Cruelty

21 06 2009

I love reading the news. It’s an educating and often fun experience, and I have about four good sites bookmarked that I click through every day. However, all too often I run across headlines like this: “Woman Pleads Guily to Dragging Dog With Car”. I didn’t link to the story because in all honesty, I couldn’t read it, it made me heartsick.

I’ve been raised with animals of all types, and I like more of the new animals that I meet than the new people. Even for people who’ve never had any time around a family dog or seen a horse, how can they possibly do the cruel and horrible things that they do? One time in art class, the upperclassman boy I had a raging crush on laughingly related a story about injecting a kitten with gasoline and then lighting it on fire. It was told calmly, as if he were talking about a party the night before or a funny movie he’d seen. Other people, sometimes friends I’ve known for a long time and who have always seemed to be very good people, think nothing of brutally kicking their dog out of the way, teasing and terrifying their cockatiel, small side actions done with no thought.

I have a very hard time understanding this, and frankly, I believe that parents need to take more responsibility in helping children understand that animals feel pain and emotion. When I was about five, I got bored and pulled on our cat’s tail, and believe me, my mom put an end to that pretty quick, and she also explained to me that I was hurting Petunia. It sickens me and worries me that casual cruelty to animals is so rampant, and these actions are fairly minor in the broad scope of things humans do  to our fellow animals.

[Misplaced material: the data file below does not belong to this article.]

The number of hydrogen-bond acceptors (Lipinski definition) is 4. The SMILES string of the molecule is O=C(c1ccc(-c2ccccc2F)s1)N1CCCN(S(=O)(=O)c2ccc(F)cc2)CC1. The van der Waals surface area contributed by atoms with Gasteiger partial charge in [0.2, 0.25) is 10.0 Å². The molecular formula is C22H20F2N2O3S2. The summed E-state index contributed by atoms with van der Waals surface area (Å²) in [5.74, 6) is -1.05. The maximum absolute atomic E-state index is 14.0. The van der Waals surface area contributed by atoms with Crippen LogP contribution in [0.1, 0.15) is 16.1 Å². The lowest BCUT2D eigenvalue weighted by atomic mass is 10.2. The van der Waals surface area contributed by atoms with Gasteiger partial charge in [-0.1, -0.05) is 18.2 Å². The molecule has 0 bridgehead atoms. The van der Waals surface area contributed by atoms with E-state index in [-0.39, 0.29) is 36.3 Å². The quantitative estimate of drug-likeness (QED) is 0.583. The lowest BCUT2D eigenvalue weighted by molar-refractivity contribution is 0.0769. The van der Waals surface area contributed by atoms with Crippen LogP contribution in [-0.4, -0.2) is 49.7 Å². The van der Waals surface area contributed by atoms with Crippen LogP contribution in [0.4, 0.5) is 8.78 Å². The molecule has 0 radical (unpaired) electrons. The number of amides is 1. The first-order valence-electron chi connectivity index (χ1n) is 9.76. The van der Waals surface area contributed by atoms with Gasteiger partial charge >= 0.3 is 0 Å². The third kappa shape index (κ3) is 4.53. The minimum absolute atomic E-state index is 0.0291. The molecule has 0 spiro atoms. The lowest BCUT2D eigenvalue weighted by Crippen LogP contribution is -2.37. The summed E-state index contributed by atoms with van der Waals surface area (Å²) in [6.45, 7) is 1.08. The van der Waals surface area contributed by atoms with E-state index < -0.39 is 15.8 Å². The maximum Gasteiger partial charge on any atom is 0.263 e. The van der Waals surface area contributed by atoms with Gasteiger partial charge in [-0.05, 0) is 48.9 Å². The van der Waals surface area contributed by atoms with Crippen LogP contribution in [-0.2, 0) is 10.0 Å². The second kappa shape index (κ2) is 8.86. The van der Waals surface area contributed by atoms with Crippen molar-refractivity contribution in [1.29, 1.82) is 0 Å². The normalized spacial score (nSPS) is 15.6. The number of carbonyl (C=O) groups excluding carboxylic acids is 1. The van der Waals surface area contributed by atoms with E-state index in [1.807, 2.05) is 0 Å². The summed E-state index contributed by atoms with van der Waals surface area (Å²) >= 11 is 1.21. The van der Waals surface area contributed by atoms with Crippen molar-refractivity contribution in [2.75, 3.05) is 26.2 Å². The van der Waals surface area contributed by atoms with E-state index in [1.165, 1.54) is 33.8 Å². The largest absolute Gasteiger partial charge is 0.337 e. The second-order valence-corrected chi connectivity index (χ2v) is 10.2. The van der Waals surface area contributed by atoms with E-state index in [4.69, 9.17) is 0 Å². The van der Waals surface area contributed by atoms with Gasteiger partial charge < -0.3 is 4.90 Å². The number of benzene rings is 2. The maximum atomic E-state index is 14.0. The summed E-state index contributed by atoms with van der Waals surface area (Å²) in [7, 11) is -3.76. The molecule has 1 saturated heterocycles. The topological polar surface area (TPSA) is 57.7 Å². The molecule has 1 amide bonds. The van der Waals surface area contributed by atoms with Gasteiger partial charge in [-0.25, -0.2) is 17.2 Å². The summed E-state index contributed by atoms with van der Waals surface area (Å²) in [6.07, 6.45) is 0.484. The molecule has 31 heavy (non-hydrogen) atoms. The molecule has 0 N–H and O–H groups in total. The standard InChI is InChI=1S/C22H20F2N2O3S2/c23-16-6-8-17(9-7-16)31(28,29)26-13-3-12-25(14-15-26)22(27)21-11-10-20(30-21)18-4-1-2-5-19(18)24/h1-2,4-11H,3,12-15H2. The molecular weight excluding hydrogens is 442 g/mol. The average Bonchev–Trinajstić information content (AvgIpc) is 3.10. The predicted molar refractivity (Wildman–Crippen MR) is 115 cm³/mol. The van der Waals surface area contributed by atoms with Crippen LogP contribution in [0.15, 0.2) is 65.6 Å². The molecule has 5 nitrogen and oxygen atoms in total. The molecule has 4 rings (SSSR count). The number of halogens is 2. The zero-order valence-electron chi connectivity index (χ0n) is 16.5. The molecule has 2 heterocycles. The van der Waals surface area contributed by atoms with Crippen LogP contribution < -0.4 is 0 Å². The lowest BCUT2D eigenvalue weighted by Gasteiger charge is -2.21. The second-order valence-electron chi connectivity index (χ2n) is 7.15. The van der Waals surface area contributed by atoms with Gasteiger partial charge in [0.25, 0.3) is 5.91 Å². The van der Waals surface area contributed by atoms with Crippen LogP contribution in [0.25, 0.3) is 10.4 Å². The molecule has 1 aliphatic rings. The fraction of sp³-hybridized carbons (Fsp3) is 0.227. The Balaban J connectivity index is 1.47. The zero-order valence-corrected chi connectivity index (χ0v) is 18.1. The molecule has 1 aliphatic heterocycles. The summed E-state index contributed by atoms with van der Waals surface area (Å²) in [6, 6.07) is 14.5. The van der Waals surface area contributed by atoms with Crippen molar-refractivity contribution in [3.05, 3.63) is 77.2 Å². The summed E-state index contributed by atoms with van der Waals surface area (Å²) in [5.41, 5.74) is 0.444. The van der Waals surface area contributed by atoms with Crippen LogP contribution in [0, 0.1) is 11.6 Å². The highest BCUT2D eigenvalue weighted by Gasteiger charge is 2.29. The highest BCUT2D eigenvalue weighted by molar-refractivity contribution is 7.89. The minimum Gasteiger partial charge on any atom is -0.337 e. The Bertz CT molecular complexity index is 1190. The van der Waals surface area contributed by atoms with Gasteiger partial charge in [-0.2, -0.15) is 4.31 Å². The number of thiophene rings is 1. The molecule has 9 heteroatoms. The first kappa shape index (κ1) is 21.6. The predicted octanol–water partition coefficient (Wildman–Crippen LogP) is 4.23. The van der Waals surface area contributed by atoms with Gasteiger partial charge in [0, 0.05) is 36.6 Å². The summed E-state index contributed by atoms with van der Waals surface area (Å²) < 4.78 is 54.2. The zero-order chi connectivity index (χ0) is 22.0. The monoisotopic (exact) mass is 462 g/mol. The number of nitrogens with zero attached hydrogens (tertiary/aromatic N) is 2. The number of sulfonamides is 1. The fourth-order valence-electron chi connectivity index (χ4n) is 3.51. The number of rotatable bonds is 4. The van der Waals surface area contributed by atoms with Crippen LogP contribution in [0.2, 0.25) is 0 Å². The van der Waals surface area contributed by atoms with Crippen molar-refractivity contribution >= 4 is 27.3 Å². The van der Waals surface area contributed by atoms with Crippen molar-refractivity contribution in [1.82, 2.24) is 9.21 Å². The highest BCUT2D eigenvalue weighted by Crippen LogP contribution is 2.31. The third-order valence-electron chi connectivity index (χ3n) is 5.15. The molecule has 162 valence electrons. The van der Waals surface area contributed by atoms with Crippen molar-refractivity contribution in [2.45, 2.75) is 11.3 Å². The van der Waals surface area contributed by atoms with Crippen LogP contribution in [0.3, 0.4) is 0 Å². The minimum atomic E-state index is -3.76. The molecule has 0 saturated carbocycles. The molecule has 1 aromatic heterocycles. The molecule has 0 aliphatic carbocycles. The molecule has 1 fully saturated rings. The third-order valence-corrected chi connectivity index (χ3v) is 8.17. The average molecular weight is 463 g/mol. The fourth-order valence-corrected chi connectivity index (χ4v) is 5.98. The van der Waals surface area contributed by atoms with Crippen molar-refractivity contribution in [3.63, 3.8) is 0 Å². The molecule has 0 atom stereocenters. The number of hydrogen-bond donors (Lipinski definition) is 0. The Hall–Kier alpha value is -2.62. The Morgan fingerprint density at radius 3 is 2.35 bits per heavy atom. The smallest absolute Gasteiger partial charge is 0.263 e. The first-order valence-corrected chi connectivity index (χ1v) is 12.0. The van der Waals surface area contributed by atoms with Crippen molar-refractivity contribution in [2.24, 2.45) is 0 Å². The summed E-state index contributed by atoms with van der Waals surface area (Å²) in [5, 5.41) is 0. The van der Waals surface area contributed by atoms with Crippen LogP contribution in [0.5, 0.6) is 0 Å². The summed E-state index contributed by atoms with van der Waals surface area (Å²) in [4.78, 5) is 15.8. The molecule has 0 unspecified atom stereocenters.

Yes, I realize that many, many human beings go through unbelievable tribulations every day. This also saddens me deeply. Of course, some cruelties will always be practicd on both animals and people, no matter what we do. But maybe teaching sympathy for the so-called ‘lesser life forms’ would engender sympathy for the so-called ‘higher beings’? I believe that more stringent action is needed. Say something when your friend kicks their dog! Report the person next door who is starving their horses! Please, please do something to stop this disgusting cycle, and teach everyone you can!

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Rest in Peace, George Tiller

2 06 2009

(August 8, 1941 – May 31, 2009)

You dedicated your life to helping women who exercised their right to make a choice, and it’s sad that one of those who protested what you did as ‘murder’ had to, in turn, resort to murder. Rest in peace.